Alot can happen in a year. From the Russian invasion of Ukraine, the increasing tensions in the South Pacific and the myriad other obstacles and conflicts that fall under Nato’s purview, the past 12 months have been a trying time for many of those within the Alliance. For Ludwig Decamps, stepping into the role of general manager for the NCI Agency in July 2021, it all began with a baptism of fire.

“When I started as general manager of the agency, one of the immediate things we were involved in was Nato’s evacuation from Afghanistan,” Decamps explains. Previously, he held positions in the NCI Agency as director of demand management from March 2017 to February 2018, and as COO from then until his appointment to general manager. Prior to that, he served in the Belgian Armed Forces and military intelligence, before taking on a number of roles within Nato. In the summer of 2021, the NCI Agency had staff deployed in Afghanistan, along with industry personnel whom the agency had been working with to ensure communications in the nation.

The NCI Agency delivers consultation, command and control (C3) capabilities and provides information and communications technology (ICT) services to Nato, to member nations and military commands within the Alliance. It is also tasked with developing capabilities for the future, which hold a particular focus on improving the ability of member nations and affiliated nations to work together.

During the withdrawal from Afghanistan, the NCI Agency was involved with efforts to keep Kabul airport throughout the evacuation. After all, aircraft didn’t just have to be able to land – communications also needed to remain operational throughout in order for evacuation operations to go ahead. That was a key challenge, Decamps notes, but also a great achievement for the agency, and set the pace for his time as general manager to date. This starting point also helps to demonstrate how close the agency – as the communication service provider to Nato – is linked to the Alliance’s agenda. Back in July 2021, Afghanistan was at the forefront of the organisation’s mind – since then Decamps has witnessed a shift in the Nato agenda to “being more focused on defence and deterrence” due in part to the invasion of Ukraine by Russian forces. The role of the NCI Agency remains the same, however, regardless of the changing conditions – to support Nato as best it can.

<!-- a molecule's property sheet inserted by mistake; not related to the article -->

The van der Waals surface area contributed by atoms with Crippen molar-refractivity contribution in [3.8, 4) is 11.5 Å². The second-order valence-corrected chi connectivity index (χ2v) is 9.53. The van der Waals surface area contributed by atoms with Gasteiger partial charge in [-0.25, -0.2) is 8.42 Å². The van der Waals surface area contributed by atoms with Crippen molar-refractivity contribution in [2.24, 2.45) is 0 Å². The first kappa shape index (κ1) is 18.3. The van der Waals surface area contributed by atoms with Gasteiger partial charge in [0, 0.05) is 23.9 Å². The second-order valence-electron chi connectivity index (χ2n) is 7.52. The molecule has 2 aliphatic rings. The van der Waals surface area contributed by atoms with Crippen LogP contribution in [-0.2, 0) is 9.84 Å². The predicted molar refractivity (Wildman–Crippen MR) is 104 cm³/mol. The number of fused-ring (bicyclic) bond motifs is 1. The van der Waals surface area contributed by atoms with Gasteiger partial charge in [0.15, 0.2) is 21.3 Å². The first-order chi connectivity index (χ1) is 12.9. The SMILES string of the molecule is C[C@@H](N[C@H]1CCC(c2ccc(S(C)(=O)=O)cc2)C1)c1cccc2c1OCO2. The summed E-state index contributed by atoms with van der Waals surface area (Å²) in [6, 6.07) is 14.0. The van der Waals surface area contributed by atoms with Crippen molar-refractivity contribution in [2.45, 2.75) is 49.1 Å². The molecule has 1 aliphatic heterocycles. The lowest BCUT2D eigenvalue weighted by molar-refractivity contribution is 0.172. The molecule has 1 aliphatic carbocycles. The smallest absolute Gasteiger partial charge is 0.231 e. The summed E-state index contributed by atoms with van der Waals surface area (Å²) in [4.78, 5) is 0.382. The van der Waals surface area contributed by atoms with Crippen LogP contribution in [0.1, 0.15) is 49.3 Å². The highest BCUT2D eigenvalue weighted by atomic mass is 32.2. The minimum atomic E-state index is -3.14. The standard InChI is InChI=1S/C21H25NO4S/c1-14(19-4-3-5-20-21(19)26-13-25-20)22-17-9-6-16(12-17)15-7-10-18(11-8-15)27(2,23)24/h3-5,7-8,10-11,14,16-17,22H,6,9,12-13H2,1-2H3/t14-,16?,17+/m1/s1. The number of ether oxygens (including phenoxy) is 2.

Practice makes perfect

One of the many ways in which the NCI Agency works to develop Nato’s resilience and demonstrate the value of ICT is through the annual Locked Shields exercise. The world’s largest and most complex international real-time cyber defence exercise, Locked Shields is organised by the Nato Cooperative Cyber Defence Centre of Excellence (CCDCOE) and held each year in Tallinn, Estonia.

Bringing together personnel from across the Alliance, Nato member countries and partners, Locked Shields sees teams compete against each other in a game-based environment. The Alliance team, led by the Nato Cyber Security Centre, is made up of nearly 30 experts from the NCI Agency, as well as from other Nato bodies and three Nato allies.

“The role of the NCI Agency is to help develop the technical scenarios, putting our teams to the test,” Decamps explains. While the challenges take place in a fictional environment, the technical obstacles that the teams must tackle are all very real. Some NCI Agency experts took part in ‘red teaming’ – playing the role of enemy forces in these scenarios. For the 2022 exercise, the ‘blue team’ defenders were required to protect both a medical and a financial institution against cyberattacks from the red team forces – along with the usual network systems and critical infrastructure such as power plants, water supply and telecommunications.

“This is something that is both good training for the staff that further sharpens their technical skill sets, but also lets us see how we can work together even when exposed to cybersecurity challenges,” says Decamps. “Because cybersecurity is a team sport, and especially in our environment – with so many nations working together – you want everyone to contribute to the solution.”